Common Reasons People Don’t Reach Out For Addiction Help
People struggling with addiction to substances may know that they have an issue. And, may have already begun to see and experience the negative effects of addiction on their own lives. But, that doesn’t necessarily mean that they’re ready or willing to reach out for addiction help. So, what are the common issues people face with getting help for substance abuse disorder?
They May Not Know They Need Help
While many people living with active addiction may understand they are struggling with addiction, sadly, most people who are addicted to substances don’t know they have a problem at all. Or, they just deny that they need help through traditional treatment methods. According to a study done in 2016 by the Substance Abuse and Mental Health Services Administration, of 17.7 million Americans struggling with addiction, a whopping 16.9 million said they didn’t require or want treatment. This alone is the biggest issue when it comes to getting people the addiction help they need to get better – denial.
They Aren’t Ready to Take the First Step
The people that do know they may be suffering from addiction and understand they need help may just not be ready to take the first step. Even though people may see and understand the negative effects of addiction, they may still believe that their substance abuse is doing some good. For example, they may think that substance abuse is helping them deal with their emotions or letting them have a better time. So, it’s more challenging to give up, regardless of the negative consequences, because, in their addicted mind, there may still be some positives out of using addictive substances.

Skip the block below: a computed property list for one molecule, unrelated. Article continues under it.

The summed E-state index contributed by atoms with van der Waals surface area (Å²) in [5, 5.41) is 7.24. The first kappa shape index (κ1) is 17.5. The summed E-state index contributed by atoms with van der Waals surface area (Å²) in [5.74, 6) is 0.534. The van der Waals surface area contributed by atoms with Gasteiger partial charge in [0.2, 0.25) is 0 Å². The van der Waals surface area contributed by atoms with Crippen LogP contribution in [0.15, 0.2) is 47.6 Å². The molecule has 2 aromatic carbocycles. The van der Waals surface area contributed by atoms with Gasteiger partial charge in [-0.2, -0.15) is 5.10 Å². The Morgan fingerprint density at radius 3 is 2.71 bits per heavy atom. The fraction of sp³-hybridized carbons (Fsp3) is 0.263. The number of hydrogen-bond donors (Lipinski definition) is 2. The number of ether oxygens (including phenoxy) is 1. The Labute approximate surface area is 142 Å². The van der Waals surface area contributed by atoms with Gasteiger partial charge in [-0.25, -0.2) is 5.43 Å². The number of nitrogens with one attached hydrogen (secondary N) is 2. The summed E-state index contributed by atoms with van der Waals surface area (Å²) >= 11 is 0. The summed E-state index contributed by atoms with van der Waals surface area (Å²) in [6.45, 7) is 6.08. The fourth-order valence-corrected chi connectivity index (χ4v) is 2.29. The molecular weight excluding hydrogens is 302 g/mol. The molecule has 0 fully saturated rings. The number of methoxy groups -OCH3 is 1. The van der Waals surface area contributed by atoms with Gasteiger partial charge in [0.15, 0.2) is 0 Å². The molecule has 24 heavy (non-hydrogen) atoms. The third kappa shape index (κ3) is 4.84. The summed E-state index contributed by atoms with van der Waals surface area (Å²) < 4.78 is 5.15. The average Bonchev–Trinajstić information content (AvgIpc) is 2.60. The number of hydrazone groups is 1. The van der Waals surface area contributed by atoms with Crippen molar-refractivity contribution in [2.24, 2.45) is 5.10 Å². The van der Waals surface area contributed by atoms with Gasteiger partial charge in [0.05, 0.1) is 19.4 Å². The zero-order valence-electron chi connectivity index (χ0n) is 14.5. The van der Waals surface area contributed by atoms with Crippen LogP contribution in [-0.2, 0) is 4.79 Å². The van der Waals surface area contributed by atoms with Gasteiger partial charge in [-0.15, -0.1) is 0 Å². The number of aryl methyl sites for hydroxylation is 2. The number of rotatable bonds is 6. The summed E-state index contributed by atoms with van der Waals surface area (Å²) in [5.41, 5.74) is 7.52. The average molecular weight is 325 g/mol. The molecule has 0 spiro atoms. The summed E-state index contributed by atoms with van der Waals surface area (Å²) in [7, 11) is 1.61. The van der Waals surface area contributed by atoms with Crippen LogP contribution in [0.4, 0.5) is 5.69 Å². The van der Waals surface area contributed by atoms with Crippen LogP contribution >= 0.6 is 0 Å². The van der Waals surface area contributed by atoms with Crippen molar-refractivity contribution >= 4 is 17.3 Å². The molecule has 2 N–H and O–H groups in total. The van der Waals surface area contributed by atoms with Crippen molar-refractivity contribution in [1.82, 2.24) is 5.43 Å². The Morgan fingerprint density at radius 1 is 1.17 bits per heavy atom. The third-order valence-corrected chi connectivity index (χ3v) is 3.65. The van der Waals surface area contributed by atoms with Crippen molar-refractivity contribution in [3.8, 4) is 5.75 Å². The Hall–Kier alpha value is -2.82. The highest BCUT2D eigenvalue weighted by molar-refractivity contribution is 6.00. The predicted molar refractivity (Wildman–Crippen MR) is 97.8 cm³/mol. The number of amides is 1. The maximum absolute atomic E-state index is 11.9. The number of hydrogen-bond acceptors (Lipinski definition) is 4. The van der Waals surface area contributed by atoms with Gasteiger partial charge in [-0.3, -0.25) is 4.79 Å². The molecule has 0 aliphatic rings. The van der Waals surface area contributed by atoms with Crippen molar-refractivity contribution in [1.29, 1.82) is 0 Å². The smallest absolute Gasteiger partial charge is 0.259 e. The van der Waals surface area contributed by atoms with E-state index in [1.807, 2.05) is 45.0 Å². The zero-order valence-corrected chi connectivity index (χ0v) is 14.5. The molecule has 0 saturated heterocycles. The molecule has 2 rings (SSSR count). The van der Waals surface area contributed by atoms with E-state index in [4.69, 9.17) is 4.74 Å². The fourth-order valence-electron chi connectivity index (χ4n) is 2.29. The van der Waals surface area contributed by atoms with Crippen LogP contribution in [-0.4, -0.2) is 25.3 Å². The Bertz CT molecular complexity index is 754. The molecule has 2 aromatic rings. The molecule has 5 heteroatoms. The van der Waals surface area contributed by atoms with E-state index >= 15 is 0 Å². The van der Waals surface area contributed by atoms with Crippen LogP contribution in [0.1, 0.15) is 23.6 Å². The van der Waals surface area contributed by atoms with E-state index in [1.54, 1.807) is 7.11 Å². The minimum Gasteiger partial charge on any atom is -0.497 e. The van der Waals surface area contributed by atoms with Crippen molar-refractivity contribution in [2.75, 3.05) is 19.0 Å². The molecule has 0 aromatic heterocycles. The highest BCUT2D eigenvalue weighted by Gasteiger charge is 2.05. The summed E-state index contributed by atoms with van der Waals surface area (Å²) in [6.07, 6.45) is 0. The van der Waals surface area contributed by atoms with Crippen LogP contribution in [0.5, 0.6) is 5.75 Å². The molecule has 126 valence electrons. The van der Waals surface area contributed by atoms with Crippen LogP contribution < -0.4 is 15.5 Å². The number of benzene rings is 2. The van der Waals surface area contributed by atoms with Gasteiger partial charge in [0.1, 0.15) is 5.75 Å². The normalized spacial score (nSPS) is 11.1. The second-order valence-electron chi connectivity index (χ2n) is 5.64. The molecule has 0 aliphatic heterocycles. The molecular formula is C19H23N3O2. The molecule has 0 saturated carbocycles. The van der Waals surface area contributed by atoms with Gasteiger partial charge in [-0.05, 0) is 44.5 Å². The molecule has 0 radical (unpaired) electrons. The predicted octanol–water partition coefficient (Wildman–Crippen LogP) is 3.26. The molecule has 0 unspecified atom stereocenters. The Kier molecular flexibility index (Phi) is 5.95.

They’re Wary of What People May Think
Another reason people may be resilient to getting professional help for treatment is that they may be worried about what others will think. Whether it’s family, friends, or even neighbors, people can be judgemental about addiction. Many don’t believe that addiction is a disease and believe the misinformed stigma that addiction is a choice. This can make people struggling with addiction reserved about getting help in fear of the judgment that others may have. But, if people don’t get the help they need, the cycle of addiction just gets more severe. And, people end up finding out anyway.
They’re Worried That Getting Help Will Affect Their Career
High-functioning addicts often keep their jobs until addiction gets really bad – enough to keep them from going to work and getting things done. So, they may think that keeping from getting help will allow them to continue working without having to tell their boss or affecting their job status. However, in truth, it’s not a bad thing to tell an employer about needing help for addiction. This is because people are legally protected from getting fired for reaching out to professional help. Additionally, in many cases, people can get the help they need without even having to tell their employer with outpatient methods of treatment.
Finally Getting the Help You Need for Addiction
Ready to finally take the steps you need to overcome the negative effects of addiction in your life? Delray Center for Recovery offers outpatient treatment for people who are living through the active cycle of addiction. This means getting help without having to uproot your life and be a resident at a residential treatment center.
Find out more about our addiction services and how we can help you or a loved one struggling with addiction today on our website.
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Dr. Rodriguez founded the Delray Center in 2003 and built it on a foundation of core clinical, professional, and ethical principles that are adhered to still to this day. Dr. Rodriguez founded the Delray Center in 2003 and built it on a foundation of core clinical, professional, and ethical principles that are adhered to still to this day.